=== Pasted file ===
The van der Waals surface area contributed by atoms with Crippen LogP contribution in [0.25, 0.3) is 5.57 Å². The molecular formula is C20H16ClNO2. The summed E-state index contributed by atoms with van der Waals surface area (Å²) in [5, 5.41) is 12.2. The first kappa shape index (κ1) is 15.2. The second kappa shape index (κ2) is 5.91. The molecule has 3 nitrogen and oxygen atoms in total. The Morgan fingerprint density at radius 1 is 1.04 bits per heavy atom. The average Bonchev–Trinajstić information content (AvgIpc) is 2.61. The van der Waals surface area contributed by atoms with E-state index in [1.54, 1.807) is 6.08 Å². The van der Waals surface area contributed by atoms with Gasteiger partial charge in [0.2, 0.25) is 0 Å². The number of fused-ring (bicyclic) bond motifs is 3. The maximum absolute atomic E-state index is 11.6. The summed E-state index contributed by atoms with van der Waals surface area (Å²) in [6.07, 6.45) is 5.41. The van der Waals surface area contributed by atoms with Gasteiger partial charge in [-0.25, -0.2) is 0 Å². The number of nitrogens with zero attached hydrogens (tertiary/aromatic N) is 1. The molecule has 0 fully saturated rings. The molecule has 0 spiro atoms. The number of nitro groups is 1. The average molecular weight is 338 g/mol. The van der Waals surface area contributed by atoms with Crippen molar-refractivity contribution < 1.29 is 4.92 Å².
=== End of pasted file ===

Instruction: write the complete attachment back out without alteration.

The van der Waals surface area contributed by atoms with Crippen LogP contribution in [0.25, 0.3) is 5.57 Å². The molecular formula is C20H16ClNO2. The summed E-state index contributed by atoms with van der Waals surface area (Å²) in [5, 5.41) is 12.2. The first kappa shape index (κ1) is 15.2. The second kappa shape index (κ2) is 5.91. The molecule has 3 nitrogen and oxygen atoms in total. The Morgan fingerprint density at radius 1 is 1.04 bits per heavy atom. The average Bonchev–Trinajstić information content (AvgIpc) is 2.61. The van der Waals surface area contributed by atoms with E-state index in [1.54, 1.807) is 6.08 Å². The van der Waals surface area contributed by atoms with Gasteiger partial charge in [0.2, 0.25) is 0 Å². The number of fused-ring (bicyclic) bond motifs is 3. The maximum absolute atomic E-state index is 11.6. The summed E-state index contributed by atoms with van der Waals surface area (Å²) in [6.07, 6.45) is 5.41. The van der Waals surface area contributed by atoms with Gasteiger partial charge in [-0.25, -0.2) is 0 Å². The number of nitrogens with zero attached hydrogens (tertiary/aromatic N) is 1. The molecule has 0 fully saturated rings. The molecule has 0 spiro atoms. The number of nitro groups is 1. The average molecular weight is 338 g/mol. The van der Waals surface area contributed by atoms with Crippen molar-refractivity contribution < 1.29 is 4.92 Å².